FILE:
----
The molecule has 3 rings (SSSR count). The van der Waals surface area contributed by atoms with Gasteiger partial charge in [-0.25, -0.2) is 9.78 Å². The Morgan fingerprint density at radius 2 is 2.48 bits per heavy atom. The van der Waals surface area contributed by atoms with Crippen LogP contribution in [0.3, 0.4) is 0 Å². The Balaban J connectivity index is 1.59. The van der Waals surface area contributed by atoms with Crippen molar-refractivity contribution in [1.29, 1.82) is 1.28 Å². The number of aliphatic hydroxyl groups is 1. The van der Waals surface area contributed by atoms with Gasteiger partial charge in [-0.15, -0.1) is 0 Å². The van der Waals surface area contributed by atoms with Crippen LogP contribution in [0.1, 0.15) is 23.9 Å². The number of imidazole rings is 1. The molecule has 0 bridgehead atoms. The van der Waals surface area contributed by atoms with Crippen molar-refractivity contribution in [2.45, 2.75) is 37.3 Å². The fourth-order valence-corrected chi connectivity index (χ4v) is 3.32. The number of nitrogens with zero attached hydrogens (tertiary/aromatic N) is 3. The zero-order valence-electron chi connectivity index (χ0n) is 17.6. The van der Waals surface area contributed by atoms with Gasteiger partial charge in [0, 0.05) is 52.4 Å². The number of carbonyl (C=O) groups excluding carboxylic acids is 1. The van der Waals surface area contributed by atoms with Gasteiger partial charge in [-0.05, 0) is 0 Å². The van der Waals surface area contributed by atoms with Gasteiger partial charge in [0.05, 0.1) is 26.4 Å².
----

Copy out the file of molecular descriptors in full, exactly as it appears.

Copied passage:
The molecule has 3 rings (SSSR count). The van der Waals surface area contributed by atoms with Gasteiger partial charge in [-0.25, -0.2) is 9.78 Å². The Morgan fingerprint density at radius 2 is 2.48 bits per heavy atom. The van der Waals surface area contributed by atoms with Crippen LogP contribution in [0.3, 0.4) is 0 Å². The Balaban J connectivity index is 1.59. The van der Waals surface area contributed by atoms with Crippen molar-refractivity contribution in [1.29, 1.82) is 1.28 Å². The number of aliphatic hydroxyl groups is 1. The van der Waals surface area contributed by atoms with Gasteiger partial charge in [-0.15, -0.1) is 0 Å². The van der Waals surface area contributed by atoms with Crippen LogP contribution in [0.1, 0.15) is 23.9 Å². The number of imidazole rings is 1. The molecule has 0 bridgehead atoms. The van der Waals surface area contributed by atoms with Crippen molar-refractivity contribution in [2.45, 2.75) is 37.3 Å². The fourth-order valence-corrected chi connectivity index (χ4v) is 3.32. The number of nitrogens with zero attached hydrogens (tertiary/aromatic N) is 3. The zero-order valence-electron chi connectivity index (χ0n) is 17.6. The van der Waals surface area contributed by atoms with Gasteiger partial charge in [0, 0.05) is 52.4 Å². The number of carbonyl (C=O) groups excluding carboxylic acids is 1. The van der Waals surface area contributed by atoms with Gasteiger partial charge in [-0.05, 0) is 0 Å². The van der Waals surface area contributed by atoms with Gasteiger partial charge in [0.05, 0.1) is 26.4 Å².